QUESTION: The Beraisa states that when one slaughters an animal of Chulin in the Azarah that "is [known to be] a Tereifah, or that is found [after Shechitah] to be a Tereifah," it is permitted to derive benefit from the animal according to Rebbi Shimon, and it is prohibited according to the Chachamim.

What is the difference between an animal that is known to be a Tereifah, and an animal that is found after Shechitah to be a Tereifah? Why is it necessary for the Beraisa to mention both types of animals?

ANSWER: The Beraisa mentions both types of animals because we might have thought that in the second case, when it was not obvious at the time of Shechitah that the animal was a Tereifah, that even Rebbi Shimon would prohibit deriving benefit from it. People who do not know that it was found to be a Tereifah will assume that it is permitted to derive benefit from a normal, Kosher animal that was slaughtered in the Azarah. The Beraisa emphasizes that even if the animal was found to be a Tereifah only after the Shechitah, it is nevertheless Mutar b'Hana'ah, and we are not concerned that people mistakenly will assume that a normal, Kosher animal that is slaughtered in the Azarah is Mutar b'Hana'ah. (M. Kornfeld)

QUESTION: The Gemara records an incident in which a flax-eating worm fell into Rebbi Chiya's soaking flax. Rebbi suggested that he slaughter a bird over the soaking flax, since blood is a natural pesticide and would drive away the worm. The Gemara asks that this would not solve the problem, because the blood needs to be covered with earth and it cannot be poured directly into water. The Gemara suggests that Rebbi's suggestion was either to do Nechirah, or make the bird a Tereifah before the Shechitah.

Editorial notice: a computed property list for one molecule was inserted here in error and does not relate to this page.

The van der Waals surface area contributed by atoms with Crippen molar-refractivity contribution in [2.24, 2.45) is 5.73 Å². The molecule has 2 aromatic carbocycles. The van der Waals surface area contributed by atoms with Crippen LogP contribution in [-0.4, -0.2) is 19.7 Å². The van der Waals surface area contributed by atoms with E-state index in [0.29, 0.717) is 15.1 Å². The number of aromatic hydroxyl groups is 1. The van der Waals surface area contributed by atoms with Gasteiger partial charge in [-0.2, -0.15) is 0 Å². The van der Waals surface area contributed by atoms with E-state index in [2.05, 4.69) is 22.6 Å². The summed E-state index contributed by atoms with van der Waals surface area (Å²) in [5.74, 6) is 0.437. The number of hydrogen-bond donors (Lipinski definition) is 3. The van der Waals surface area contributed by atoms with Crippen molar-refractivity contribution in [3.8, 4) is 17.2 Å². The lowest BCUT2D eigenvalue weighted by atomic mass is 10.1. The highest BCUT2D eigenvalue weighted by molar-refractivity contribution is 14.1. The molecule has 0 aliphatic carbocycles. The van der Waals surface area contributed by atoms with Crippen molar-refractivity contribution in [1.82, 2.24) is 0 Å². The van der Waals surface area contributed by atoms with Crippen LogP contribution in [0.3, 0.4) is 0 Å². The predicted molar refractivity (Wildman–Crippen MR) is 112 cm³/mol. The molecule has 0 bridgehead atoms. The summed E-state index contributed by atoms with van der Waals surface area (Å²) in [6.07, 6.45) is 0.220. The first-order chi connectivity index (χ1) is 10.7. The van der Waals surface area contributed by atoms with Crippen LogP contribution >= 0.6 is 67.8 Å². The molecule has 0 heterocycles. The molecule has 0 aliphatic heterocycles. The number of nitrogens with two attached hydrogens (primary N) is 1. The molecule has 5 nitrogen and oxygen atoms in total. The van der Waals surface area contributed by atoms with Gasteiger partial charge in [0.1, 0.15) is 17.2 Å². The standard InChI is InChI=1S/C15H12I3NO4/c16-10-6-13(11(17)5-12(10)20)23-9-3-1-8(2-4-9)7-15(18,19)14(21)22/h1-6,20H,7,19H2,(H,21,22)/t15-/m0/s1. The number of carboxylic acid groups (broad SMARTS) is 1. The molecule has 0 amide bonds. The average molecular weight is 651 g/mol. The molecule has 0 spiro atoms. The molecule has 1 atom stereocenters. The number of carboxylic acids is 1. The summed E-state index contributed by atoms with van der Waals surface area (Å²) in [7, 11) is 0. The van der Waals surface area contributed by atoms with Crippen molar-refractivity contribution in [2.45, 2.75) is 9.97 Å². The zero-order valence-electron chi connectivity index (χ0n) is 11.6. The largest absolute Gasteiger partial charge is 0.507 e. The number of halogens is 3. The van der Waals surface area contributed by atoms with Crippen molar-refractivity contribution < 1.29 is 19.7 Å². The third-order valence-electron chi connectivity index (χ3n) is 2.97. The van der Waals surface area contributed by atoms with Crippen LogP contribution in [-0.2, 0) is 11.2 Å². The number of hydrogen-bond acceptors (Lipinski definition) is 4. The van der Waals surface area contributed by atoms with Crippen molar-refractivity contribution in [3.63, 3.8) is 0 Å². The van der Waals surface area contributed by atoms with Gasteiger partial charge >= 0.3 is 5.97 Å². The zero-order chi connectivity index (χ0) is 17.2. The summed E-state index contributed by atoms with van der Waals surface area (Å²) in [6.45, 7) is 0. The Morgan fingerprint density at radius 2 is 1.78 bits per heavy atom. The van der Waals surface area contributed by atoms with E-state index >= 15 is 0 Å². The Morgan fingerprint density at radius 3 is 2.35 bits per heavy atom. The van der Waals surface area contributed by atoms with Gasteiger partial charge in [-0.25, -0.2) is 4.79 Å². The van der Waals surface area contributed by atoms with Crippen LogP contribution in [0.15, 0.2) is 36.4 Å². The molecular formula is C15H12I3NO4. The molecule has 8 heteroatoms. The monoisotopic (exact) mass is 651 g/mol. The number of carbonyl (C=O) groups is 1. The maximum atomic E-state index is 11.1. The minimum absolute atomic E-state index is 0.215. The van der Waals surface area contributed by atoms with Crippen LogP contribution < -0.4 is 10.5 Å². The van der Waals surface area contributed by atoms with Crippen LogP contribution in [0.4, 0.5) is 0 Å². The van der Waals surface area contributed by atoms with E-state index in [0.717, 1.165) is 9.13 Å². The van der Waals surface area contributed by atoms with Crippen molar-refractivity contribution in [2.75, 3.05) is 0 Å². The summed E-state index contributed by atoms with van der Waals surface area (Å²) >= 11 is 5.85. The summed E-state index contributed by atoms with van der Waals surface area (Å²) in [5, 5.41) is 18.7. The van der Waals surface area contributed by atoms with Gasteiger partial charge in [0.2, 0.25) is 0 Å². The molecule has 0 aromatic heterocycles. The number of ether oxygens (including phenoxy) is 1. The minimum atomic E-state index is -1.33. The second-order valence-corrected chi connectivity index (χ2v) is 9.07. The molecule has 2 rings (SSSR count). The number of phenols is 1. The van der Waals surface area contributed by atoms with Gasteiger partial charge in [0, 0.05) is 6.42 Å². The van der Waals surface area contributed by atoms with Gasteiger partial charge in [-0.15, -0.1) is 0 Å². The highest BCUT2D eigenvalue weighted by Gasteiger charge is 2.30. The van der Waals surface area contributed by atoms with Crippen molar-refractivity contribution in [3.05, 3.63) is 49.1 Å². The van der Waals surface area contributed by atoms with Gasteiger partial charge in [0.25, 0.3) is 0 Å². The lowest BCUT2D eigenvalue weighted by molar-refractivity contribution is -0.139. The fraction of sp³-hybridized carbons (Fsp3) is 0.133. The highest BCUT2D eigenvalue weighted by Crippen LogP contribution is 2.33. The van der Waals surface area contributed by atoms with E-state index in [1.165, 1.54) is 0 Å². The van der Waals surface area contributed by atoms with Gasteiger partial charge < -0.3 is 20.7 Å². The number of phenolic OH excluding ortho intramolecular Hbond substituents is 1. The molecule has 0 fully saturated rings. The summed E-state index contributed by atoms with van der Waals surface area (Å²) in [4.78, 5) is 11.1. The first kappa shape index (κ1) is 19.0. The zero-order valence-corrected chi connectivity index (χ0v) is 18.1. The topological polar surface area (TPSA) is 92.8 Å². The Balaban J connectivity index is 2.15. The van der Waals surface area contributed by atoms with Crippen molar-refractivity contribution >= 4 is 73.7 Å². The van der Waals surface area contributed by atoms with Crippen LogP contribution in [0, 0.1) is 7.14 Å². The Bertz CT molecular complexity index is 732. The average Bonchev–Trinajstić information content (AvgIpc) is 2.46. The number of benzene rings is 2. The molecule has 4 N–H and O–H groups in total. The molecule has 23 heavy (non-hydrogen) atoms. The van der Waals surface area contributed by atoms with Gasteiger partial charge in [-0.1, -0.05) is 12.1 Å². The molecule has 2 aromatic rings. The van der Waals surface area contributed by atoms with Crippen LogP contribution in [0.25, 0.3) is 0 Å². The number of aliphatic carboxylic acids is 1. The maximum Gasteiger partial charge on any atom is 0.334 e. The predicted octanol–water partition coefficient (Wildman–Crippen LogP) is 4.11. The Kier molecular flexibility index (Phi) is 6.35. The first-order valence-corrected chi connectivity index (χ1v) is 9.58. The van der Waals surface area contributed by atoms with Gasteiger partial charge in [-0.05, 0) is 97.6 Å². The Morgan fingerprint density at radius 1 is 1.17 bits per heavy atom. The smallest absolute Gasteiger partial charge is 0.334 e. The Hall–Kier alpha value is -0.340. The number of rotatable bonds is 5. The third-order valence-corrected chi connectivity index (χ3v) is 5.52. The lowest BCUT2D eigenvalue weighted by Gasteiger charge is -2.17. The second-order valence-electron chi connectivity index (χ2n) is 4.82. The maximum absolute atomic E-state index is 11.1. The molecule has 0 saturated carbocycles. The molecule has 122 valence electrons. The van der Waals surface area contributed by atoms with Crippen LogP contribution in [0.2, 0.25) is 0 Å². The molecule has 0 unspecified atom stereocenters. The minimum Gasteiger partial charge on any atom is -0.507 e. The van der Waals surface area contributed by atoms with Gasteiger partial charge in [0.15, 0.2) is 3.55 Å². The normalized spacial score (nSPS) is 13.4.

The SHULCHAN ARUCH (YD 28:15) rules that when there is blood from the bird or Chayah besides the blood that is on the knife, it is not necessary to remove the blood from the knife and cover it. The Mitzvah of Kisuy ha'Dam can be fulfilled with even part of the blood. Why, then, does the Gemara not suggest simply that Rebbi Chiya do Kisuy ha'Dam with part of the blood and use the rest for his infested flax?


(a) The PISCHEI TESHUVAH (YD 28:9) explains that the reason the Gemara does not make this suggestion is because Rebbi Chiya needed to use all of the blood for his infested flax. Had he needed only part of the blood, he could have performed Kisuy ha'Dam on part of the blood and used the remainder to disinfect his flax.

(b) RAV SHLOMO EIGER (in GILYON MAHARSHA to Shulchan Aruch YD 28:15) explains that the Shulchan Aruch means that although one is not required to scrape off the blood from the knife or wait for all of the blood to come out of the neck before doing Kisuy ha'Dam, one does have to cover all of the blood that has already collected in the pool of blood. In addition, l'Chatchilah one should try to collect as much blood as possible in the pool of blood that will be covered (but there is no requirement to scrape off blood from the knife). This is why the Gemara does not suggest that Rebbi Chiya should have covered some of the blood to fulfill the Mitzvah and then used the rest for his infested flax. (Z. Wainstein)

Both of Rav Shlomo Eiger's rulings need further explanation. In his first ruling, he says that all of the blood that has collected in the pool of blood must be covered. Why, according to the opinion that interprets the word "Damo" to mean "Miktzas Damo," is it necessary to cover all of the blood in the pool?